While the above described example includes a power management controller 122 for applying different transition thresholds 126 to determine entry into a power managed state for different resources based on the sharing state of the particular resource (i.e., whether the resource is shared or not shared), it is also possible to determine such entry as a function of a count of the number of power managed resources. An example of such as system is described below with respect to FIG. 2.

FIG. 2 is a block diagram of an embodiment of a system 200 including multiple exclusive resources 214 and 216, a shared resource 208, and a power manager 202 for managing their power states. System 200 includes a functional element 204 including exclusive resource 214. Functional element 204 is coupled to a shared resource 208 and to a controller 210 of power manager 202. System 200 further includes functional element 206 including exclusive resource 216. Functional element 206 is coupled to shared resource 208 and to controller 210.

Power manager 202 includes a controller 210 coupled to a shared resource register 212 configured to store information identifying which resources are shared and which are non-shared or exclusive. Controller 210 is coupled to functional elements 204 and 206 and to shared resource 208. Power manager 202 further includes a counter 218 to count a number of resources that are power managed, a shared resource threshold 222, an exclusive (non-shared) resource threshold 224, and a performance impact monitor 220. In this instance, a performance impact monitor may be maintained that monitors the idle cycles, power consumption, and power management transitions of the functional elements 204 and 206 and of the shared resource 208 and that updates the shared resource threshold 222 and exclusive resource threshold 224, respectively, based on the monitored data.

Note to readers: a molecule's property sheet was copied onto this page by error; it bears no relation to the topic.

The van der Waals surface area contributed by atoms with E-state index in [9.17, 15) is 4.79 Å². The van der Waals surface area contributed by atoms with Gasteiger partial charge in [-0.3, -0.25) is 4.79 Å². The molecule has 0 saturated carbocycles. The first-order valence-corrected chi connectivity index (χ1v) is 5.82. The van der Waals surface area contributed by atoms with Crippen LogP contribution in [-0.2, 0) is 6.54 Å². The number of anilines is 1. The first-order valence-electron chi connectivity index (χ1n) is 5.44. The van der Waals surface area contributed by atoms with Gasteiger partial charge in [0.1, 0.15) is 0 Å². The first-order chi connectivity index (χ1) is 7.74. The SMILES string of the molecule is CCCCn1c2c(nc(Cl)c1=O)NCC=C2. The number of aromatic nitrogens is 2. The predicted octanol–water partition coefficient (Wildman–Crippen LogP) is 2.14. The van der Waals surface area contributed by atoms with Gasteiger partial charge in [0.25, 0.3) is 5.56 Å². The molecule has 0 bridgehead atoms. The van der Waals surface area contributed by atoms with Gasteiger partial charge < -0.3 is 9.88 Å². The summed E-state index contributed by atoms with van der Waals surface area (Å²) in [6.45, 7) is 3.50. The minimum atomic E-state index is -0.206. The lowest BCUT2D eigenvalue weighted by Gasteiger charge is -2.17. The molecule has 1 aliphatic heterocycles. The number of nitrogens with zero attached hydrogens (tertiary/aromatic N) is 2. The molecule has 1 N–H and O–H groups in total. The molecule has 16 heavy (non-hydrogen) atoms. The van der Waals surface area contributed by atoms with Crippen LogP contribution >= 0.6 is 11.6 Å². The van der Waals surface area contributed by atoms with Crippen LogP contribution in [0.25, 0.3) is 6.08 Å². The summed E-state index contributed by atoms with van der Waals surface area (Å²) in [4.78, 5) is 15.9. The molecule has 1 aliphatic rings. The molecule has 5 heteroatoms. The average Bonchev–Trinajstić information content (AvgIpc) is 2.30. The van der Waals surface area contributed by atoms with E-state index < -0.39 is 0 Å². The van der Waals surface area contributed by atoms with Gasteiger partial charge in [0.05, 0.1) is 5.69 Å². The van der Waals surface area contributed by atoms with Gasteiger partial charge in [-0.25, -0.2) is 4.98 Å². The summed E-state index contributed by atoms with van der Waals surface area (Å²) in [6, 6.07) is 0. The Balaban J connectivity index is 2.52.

In an example, counter 218 counts a number of resources currently being power managed by power manager 202. Initially, each of the functional elements 204 and 206 and the shared resource 208 are active and not power managed. When a request is received from functional element 204 for entry into a power managed state, controller 210 determines the number of components currently being power managed from counter 218. If the value of counter 218 is less than the number of functional elements (i.e., count (c)<a number (N−1) of functional elements (from functional element 0 to functional element N−1), then controller 210 selects and uses exclusive resource threshold 224 to determine whether to allow entry of functional element 204 into a power managed state. If the count is not less than the number of functional elements, controller 210 selects the share resource threshold 222.